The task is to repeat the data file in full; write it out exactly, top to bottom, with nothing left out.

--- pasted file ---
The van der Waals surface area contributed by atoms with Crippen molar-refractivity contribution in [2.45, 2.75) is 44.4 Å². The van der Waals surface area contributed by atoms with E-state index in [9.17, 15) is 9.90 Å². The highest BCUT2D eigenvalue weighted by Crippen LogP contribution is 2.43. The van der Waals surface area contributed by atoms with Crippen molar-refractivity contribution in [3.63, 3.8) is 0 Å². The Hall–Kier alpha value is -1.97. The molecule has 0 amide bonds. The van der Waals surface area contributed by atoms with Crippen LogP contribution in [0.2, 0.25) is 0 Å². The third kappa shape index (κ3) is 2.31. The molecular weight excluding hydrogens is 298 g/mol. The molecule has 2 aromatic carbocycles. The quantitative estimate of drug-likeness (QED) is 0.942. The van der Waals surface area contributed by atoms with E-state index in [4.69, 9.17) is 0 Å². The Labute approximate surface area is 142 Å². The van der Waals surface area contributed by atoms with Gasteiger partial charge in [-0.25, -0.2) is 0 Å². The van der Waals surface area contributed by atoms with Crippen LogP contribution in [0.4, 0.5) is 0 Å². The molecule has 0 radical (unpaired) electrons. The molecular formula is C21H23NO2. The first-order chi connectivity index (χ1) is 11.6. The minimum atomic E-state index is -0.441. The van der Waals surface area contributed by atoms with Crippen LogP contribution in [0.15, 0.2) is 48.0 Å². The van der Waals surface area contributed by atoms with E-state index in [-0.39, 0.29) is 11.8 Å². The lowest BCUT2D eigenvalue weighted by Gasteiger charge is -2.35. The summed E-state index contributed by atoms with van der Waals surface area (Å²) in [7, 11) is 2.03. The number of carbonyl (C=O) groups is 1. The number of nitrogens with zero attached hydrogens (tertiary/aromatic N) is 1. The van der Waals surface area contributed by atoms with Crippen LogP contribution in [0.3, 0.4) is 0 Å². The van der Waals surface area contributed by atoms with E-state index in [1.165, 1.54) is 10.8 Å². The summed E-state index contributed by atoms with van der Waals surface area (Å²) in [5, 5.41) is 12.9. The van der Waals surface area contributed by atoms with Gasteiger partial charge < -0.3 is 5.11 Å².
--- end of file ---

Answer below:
The van der Waals surface area contributed by atoms with Crippen molar-refractivity contribution in [2.45, 2.75) is 44.4 Å². The van der Waals surface area contributed by atoms with E-state index in [9.17, 15) is 9.90 Å². The highest BCUT2D eigenvalue weighted by Crippen LogP contribution is 2.43. The van der Waals surface area contributed by atoms with Crippen molar-refractivity contribution in [3.63, 3.8) is 0 Å². The Hall–Kier alpha value is -1.97. The molecule has 0 amide bonds. The van der Waals surface area contributed by atoms with Crippen LogP contribution in [0.2, 0.25) is 0 Å². The third kappa shape index (κ3) is 2.31. The molecular weight excluding hydrogens is 298 g/mol. The molecule has 2 aromatic carbocycles. The quantitative estimate of drug-likeness (QED) is 0.942. The van der Waals surface area contributed by atoms with E-state index in [4.69, 9.17) is 0 Å². The Labute approximate surface area is 142 Å². The van der Waals surface area contributed by atoms with Gasteiger partial charge in [-0.25, -0.2) is 0 Å². The van der Waals surface area contributed by atoms with Crippen LogP contribution in [0.4, 0.5) is 0 Å². The molecule has 0 radical (unpaired) electrons. The molecular formula is C21H23NO2. The first-order chi connectivity index (χ1) is 11.6. The minimum atomic E-state index is -0.441. The van der Waals surface area contributed by atoms with Crippen LogP contribution in [0.15, 0.2) is 48.0 Å². The van der Waals surface area contributed by atoms with E-state index in [-0.39, 0.29) is 11.8 Å². The lowest BCUT2D eigenvalue weighted by Gasteiger charge is -2.35. The summed E-state index contributed by atoms with van der Waals surface area (Å²) in [7, 11) is 2.03. The number of carbonyl (C=O) groups is 1. The number of nitrogens with zero attached hydrogens (tertiary/aromatic N) is 1. The van der Waals surface area contributed by atoms with Crippen LogP contribution in [0.3, 0.4) is 0 Å². The van der Waals surface area contributed by atoms with E-state index in [1.165, 1.54) is 10.8 Å². The summed E-state index contributed by atoms with van der Waals surface area (Å²) in [5, 5.41) is 12.9. The van der Waals surface area contributed by atoms with Gasteiger partial charge < -0.3 is 5.11 Å².